GOP Senator Says Corporate Tax Cuts Will Help Middle Class Families. Twitter’s Response Is Everything

Republicans are doing their best to sell their already unpopular tax bill to the public this week, but it isn’t going very well.

On Tuesday, Congressional Republicans appeared on cable news networks to defend the bill — with the Senate vote on the bill now fast approaching after it passed in the House this afternoon with a vote of 227-203 — saying that the bill’s unpopularity with Americans is actually a blessing in disguise because it leads to “low expectations.”

Polls show that opposition to the GOP tax bill has grown since November, with 55 percent of respondents saying they are not in favor of it — up 10 points since November — and two-thirds say the bill benefits the rich more than the poor.

“The proposed tax reform package stakes out America’s bid to become the most unequal society in the world, and will greatly increase the already high levels of wealth and income inequality between the richest 1% and the poorest 50% of Americans,” Professor Philip Alston, United Nations Special Rapporteur on extreme poverty and human rights, said in a statement.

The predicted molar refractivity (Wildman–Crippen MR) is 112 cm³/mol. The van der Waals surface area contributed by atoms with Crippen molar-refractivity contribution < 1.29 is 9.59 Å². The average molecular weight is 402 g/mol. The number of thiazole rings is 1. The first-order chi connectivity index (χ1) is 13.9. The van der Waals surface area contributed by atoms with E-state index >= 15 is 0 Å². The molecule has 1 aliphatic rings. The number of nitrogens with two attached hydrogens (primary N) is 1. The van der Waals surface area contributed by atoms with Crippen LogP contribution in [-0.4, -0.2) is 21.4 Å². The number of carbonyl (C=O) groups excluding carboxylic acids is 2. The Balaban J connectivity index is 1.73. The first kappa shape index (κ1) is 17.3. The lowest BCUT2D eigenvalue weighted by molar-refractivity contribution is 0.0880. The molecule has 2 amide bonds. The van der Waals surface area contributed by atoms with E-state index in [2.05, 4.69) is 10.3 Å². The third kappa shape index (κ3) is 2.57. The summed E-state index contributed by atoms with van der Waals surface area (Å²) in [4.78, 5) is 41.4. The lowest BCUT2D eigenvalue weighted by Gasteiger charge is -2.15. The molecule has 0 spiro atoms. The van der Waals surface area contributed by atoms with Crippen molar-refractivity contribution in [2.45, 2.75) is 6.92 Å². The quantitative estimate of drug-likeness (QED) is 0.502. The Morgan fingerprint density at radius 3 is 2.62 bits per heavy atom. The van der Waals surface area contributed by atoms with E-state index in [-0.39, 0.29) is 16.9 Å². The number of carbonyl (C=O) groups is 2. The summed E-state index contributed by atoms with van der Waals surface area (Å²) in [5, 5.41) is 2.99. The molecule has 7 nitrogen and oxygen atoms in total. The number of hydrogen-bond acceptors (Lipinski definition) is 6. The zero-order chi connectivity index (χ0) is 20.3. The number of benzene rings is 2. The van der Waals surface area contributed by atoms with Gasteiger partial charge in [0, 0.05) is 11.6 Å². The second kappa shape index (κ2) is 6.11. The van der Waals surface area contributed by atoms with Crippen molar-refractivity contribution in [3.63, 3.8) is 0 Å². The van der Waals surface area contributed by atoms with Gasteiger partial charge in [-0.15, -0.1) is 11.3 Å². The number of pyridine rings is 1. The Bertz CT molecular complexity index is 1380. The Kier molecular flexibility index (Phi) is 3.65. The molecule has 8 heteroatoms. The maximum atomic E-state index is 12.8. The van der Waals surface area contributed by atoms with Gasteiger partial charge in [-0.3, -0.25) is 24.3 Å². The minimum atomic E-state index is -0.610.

So it definitely did not help when Texas Republican Senator John Cornyn tried to tout the bill by showing how it benefited married couples earning $100,000 per year — which represents only about 20 percent of American households.

“Under #TaxCutsandJobsAct a married couple earning $100,000 per year ($60,000 from wages, $25,000 from their non-corporate business, and $15,000 in business income) will receive a tax cut of $2,603.50, a reduction of nearly 24 percent,” Cornyn tweeted.

Obviously, Cornyn’s tone-deaf attempt to sell the bill to the American people did not go over well on Twitter.

Most users noted how the hypothetical couple Cornyn tweeted about does not represent even close to a majority of Americans.

“You’re aware that there is nothing typical about a family with their own non-corporate business and separate business income, correct?” user Mike Mitchell, a government and economics teacher, tweeted. “Do you even interact with people who aren’t lobbyists?”

Cornyn slipped a last-minute amendment into the tax bill that would give tax breaks to investment vehicles used by oil and gas pipeline companies, in turn benefiting wealthy (and mostly Republican) lawmakers in the legislature who hold stakes in those businesses.